Trapped in time: Fossils of North America

StoryImage( ‘/Images/Story//Auto-img-118409277927316.jpg’, ‘Photo by Dr. Robert A. Hedeen’, ‘The Burgess Shale Formation lies under a belt of snow in the Canadian Rockies of British Columbia.‘);
StoryImage( ‘/Images/Story//Auto-img-118409286112644.jpg’, ‘Photo courtesy of Falcon-Lang‘, ‘A 300 million-year-old fossilized rain forest was recently found in a coal mine in Illinois—what scientists call a natural Sistine Chapel—revealed sprawling tree trunks and fallen leaves. One of the fossils coating the mine’s ceiling was a pteridosperm, an extinct seed-producing fern-like plant. ‘);

The bedrock under our part of Illinois is made of a limestone called dolomite that was laid down 450 million years ago when this region was covered by a warm, tropical sea, during what geologists call the Silurian period. Our limestone foundation has a rich variety of the fossilized remains of creatures from that time.

The remains of trilobites, cephalopods, brachiopods, snails, crinoids, various worms, and a host of other forms may be readily found by the fossil collector wherever the bedrock is exposed. Soft tissued animals, however, were poorly fossilized in this type of rock.

Another rich fossiliferous area in Illinois is the famous Mazon Creek formation south of the Rockford area. The formation is composed mainly of shale (geologists call it Francis Creek shale) and dates from the Carboniferous period 350 million years ago.

This was the age when plants conquered the land in the form of giant fern trees, horsetails and others. It was during this period that a large portion of the world’s petroleum was formed along with vast quantities of coal. Unfortunately, the practice of strip mining for coal has wreaked havoc with the environment in some areas, but progress has been made in restoring stripped areas to their former condition.

Paleontologists come from far and wide to study the organisms preserved in the Mazon Creek shale. The formation is extensive and includes parts of Grundy, Kankakee, Will, and Livingston counties.

A much more recent, famous fossil area is the La Brea Tar Pits some 7 miles west of the old city limits of Los Angeles. This area is from the Pleistocene era, only some 2 to 3 million years ago.

Petroleum formed millions of years ago found its way to the surface and created the tar pits, which served as effective traps for animals that happened to fall into them. When a petroleum spring comes to the surface, evaporation of the volatile oils produces first a pool of sticky tar and then one of viscous asphalt.

This happened at a place called Rancho La Brea, and many mammals and birds were trapped in such a pool. They are among the best preserved fossils we have of animal life during the Pleistocene Era. Because the city of Los Angeles has grown up around it, it no longer entraps the wild fauna of the region. The L.A. Fire Department, however, is sometimes called out to rescue an individual who has gotten his feet stuck in the asphalt.

Perhaps the most interesting and important fossil area today is called The Burgess Shale Formation. This formation is between Mts. Field and Wapta, at an elevation of 3,000 feet, in Yoho National Park in the Canadian Rockies of British Columbia.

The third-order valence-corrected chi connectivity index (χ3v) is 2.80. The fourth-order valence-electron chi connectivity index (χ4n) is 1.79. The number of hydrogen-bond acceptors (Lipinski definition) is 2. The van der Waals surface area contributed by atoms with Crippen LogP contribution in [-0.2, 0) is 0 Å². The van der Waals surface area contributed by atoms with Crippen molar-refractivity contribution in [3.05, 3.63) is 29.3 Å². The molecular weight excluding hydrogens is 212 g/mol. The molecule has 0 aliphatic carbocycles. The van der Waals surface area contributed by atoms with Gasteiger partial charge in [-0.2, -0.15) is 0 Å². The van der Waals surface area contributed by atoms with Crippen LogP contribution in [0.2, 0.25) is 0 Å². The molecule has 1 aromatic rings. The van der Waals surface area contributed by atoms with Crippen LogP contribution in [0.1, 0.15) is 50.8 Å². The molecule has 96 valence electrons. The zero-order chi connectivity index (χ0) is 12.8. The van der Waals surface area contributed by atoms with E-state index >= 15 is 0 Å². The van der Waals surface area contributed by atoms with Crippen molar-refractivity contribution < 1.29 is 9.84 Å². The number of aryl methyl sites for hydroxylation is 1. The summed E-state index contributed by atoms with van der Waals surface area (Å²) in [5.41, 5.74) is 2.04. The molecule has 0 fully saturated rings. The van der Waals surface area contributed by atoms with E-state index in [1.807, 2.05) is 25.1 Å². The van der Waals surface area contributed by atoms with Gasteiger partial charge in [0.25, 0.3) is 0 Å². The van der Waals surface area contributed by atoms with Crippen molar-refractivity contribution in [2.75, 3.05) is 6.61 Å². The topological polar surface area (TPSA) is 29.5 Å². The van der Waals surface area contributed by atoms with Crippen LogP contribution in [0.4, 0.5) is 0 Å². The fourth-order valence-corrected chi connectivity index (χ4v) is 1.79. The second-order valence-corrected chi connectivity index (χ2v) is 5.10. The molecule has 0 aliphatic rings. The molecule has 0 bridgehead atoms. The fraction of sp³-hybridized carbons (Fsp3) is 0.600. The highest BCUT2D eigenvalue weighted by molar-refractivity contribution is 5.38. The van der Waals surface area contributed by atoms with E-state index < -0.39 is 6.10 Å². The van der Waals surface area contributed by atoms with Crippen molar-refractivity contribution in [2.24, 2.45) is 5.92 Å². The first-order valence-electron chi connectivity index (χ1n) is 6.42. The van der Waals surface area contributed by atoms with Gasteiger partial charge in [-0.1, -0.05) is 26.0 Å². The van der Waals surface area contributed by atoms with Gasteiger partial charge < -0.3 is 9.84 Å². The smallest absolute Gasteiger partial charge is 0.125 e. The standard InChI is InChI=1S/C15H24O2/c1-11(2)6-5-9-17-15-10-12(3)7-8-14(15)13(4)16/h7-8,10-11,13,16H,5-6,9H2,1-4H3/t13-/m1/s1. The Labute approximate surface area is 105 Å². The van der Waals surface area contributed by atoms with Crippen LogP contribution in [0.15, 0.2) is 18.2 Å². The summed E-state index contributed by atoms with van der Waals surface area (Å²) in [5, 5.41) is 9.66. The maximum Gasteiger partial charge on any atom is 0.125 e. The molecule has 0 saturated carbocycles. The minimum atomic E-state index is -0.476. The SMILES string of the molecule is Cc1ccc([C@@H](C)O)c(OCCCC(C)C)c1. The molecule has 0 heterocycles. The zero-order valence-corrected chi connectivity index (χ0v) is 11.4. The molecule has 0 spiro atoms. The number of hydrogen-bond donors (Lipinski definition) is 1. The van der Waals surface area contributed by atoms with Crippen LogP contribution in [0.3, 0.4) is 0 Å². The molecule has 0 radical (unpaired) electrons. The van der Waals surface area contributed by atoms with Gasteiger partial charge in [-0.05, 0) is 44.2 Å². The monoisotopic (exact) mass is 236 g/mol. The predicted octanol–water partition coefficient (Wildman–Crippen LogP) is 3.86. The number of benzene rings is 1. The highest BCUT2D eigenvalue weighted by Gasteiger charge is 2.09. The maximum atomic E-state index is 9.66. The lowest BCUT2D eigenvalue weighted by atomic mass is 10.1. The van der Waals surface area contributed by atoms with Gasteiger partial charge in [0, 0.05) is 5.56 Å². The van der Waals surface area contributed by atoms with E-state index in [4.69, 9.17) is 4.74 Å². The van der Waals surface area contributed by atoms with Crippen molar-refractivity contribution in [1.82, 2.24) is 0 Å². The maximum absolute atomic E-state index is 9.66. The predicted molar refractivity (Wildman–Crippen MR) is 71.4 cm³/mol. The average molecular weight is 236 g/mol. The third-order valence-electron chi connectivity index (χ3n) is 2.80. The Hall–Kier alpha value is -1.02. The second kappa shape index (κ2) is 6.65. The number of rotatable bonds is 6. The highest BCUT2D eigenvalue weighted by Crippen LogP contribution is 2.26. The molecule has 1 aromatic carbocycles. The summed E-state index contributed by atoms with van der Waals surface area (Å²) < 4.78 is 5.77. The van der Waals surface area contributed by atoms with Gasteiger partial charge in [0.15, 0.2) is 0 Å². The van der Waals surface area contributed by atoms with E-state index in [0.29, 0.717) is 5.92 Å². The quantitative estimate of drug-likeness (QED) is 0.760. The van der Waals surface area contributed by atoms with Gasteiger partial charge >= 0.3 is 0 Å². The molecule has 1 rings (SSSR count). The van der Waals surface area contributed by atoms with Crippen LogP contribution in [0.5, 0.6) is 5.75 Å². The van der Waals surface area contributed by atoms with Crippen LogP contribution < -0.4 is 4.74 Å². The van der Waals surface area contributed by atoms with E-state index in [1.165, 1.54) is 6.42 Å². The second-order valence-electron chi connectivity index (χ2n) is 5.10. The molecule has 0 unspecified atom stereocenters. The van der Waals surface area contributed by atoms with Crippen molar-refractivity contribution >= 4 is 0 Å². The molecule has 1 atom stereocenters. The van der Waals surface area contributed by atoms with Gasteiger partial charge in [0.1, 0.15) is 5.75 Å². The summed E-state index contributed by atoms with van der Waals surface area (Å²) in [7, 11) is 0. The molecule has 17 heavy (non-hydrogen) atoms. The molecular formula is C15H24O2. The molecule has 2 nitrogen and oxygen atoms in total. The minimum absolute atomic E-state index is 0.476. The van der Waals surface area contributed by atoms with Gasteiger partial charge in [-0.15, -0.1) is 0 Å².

The paleontological treasure was named a World Heritage Site in 1981. It was discovered in 1909 and is dated at about 530 million years old, making it much older than other important fossilized areas. The 530 million date places it in the ancient Cambrian period of geological history, when all of the major animal groups we know today evolved with explosive force.

Originally, the area was covered by a warm, shallow sea, which gradually disappeared. Mud collected in low areas and trapped much of the fauna, and eventually the mud was transformed into shale. In this manner, many soft-bodied animals not previously known to science were preserved in remarkable condition.

Many new species, genera, and families of animals have been described from specimens taken from the Burgess Shale. This knowledge has greatly increased our understanding of the evolutionary pathways many of our present day animal groups have taken.

Fossil collecting in the area by the amateur is strictly forbidden, but one can take a ranger-guided tour of the area after a strenuous hike of several miles uphill.

If this brief account of the Burgess Shale Formation has stimulated an interest in any of my readers, I refer you to a book written by the late paleontologist and evolutionary scholar Stephen Jay Gould. W.W. Norton Company published his Wonderful Life: The Burgess Shale and the Nature of History in 1989.

What we learn from the past enhances our understanding of the future.

Dr. Robert Hedeen is a former resident of Maryland’s eastern shore and resided in the Chicago area from 1960 to 1971. He is a retired professor emeritus of biological sciences in the University of Maryland system. He has published more than 30 scientific papers, has written numerous magazine articles, and is the author of two books on the natural history of the Chesapeake Bay.

from the July 11-17, 2007, issue

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